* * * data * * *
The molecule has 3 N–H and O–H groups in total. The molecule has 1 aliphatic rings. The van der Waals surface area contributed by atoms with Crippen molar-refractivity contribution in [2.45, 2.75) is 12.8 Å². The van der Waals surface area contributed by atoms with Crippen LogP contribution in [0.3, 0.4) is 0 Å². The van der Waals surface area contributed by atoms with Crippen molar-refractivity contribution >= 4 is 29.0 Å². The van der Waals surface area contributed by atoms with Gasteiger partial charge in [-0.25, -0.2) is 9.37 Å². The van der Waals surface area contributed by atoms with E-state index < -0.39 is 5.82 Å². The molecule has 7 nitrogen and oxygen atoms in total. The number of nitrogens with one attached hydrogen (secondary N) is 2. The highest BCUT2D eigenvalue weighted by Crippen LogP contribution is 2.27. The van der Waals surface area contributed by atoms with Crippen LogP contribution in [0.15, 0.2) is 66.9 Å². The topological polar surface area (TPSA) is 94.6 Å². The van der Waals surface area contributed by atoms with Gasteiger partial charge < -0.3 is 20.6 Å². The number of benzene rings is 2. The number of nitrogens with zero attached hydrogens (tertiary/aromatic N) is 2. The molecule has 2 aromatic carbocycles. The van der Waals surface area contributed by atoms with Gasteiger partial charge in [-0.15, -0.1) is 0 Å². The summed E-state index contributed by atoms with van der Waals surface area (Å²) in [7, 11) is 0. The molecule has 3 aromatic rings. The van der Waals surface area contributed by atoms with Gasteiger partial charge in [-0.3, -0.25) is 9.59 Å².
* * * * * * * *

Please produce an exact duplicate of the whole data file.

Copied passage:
The molecule has 3 N–H and O–H groups in total. The molecule has 1 aliphatic rings. The van der Waals surface area contributed by atoms with Crippen molar-refractivity contribution in [2.45, 2.75) is 12.8 Å². The van der Waals surface area contributed by atoms with Crippen LogP contribution in [0.3, 0.4) is 0 Å². The van der Waals surface area contributed by atoms with Crippen molar-refractivity contribution >= 4 is 29.0 Å². The van der Waals surface area contributed by atoms with Gasteiger partial charge in [-0.25, -0.2) is 9.37 Å². The van der Waals surface area contributed by atoms with E-state index < -0.39 is 5.82 Å². The molecule has 7 nitrogen and oxygen atoms in total. The number of nitrogens with one attached hydrogen (secondary N) is 2. The highest BCUT2D eigenvalue weighted by Crippen LogP contribution is 2.27. The van der Waals surface area contributed by atoms with Crippen LogP contribution in [0.15, 0.2) is 66.9 Å². The topological polar surface area (TPSA) is 94.6 Å². The van der Waals surface area contributed by atoms with Gasteiger partial charge < -0.3 is 20.6 Å². The number of benzene rings is 2. The number of nitrogens with zero attached hydrogens (tertiary/aromatic N) is 2. The molecule has 2 aromatic carbocycles. The van der Waals surface area contributed by atoms with Gasteiger partial charge in [-0.15, -0.1) is 0 Å². The summed E-state index contributed by atoms with van der Waals surface area (Å²) in [7, 11) is 0. The molecule has 3 aromatic rings. The van der Waals surface area contributed by atoms with Gasteiger partial charge in [-0.3, -0.25) is 9.59 Å².